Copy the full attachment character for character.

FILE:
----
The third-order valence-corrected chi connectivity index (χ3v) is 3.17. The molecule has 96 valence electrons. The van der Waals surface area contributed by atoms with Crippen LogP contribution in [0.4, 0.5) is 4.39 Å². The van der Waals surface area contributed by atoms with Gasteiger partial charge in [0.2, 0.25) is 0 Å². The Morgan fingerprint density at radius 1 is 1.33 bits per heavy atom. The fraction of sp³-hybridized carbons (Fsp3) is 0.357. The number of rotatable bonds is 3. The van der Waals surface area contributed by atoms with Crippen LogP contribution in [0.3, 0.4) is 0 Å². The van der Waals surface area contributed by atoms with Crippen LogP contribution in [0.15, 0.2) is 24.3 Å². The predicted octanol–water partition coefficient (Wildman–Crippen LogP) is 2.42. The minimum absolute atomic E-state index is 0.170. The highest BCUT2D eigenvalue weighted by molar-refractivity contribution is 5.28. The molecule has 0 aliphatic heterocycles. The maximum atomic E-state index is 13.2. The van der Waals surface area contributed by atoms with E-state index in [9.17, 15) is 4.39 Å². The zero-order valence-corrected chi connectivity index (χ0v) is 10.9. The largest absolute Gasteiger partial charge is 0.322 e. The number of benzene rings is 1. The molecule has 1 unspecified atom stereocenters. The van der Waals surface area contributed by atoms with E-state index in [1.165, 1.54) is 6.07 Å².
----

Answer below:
The third-order valence-corrected chi connectivity index (χ3v) is 3.17. The molecule has 96 valence electrons. The van der Waals surface area contributed by atoms with Crippen LogP contribution in [0.4, 0.5) is 4.39 Å². The van der Waals surface area contributed by atoms with Gasteiger partial charge in [0.2, 0.25) is 0 Å². The Morgan fingerprint density at radius 1 is 1.33 bits per heavy atom. The fraction of sp³-hybridized carbons (Fsp3) is 0.357. The number of rotatable bonds is 3. The van der Waals surface area contributed by atoms with Crippen LogP contribution in [0.3, 0.4) is 0 Å². The van der Waals surface area contributed by atoms with Crippen LogP contribution in [0.15, 0.2) is 24.3 Å². The predicted octanol–water partition coefficient (Wildman–Crippen LogP) is 2.42. The minimum absolute atomic E-state index is 0.170. The highest BCUT2D eigenvalue weighted by molar-refractivity contribution is 5.28. The molecule has 0 aliphatic heterocycles. The maximum atomic E-state index is 13.2. The van der Waals surface area contributed by atoms with E-state index in [9.17, 15) is 4.39 Å². The zero-order valence-corrected chi connectivity index (χ0v) is 10.9. The largest absolute Gasteiger partial charge is 0.322 e. The number of benzene rings is 1. The molecule has 1 unspecified atom stereocenters. The van der Waals surface area contributed by atoms with E-state index in [1.165, 1.54) is 6.07 Å².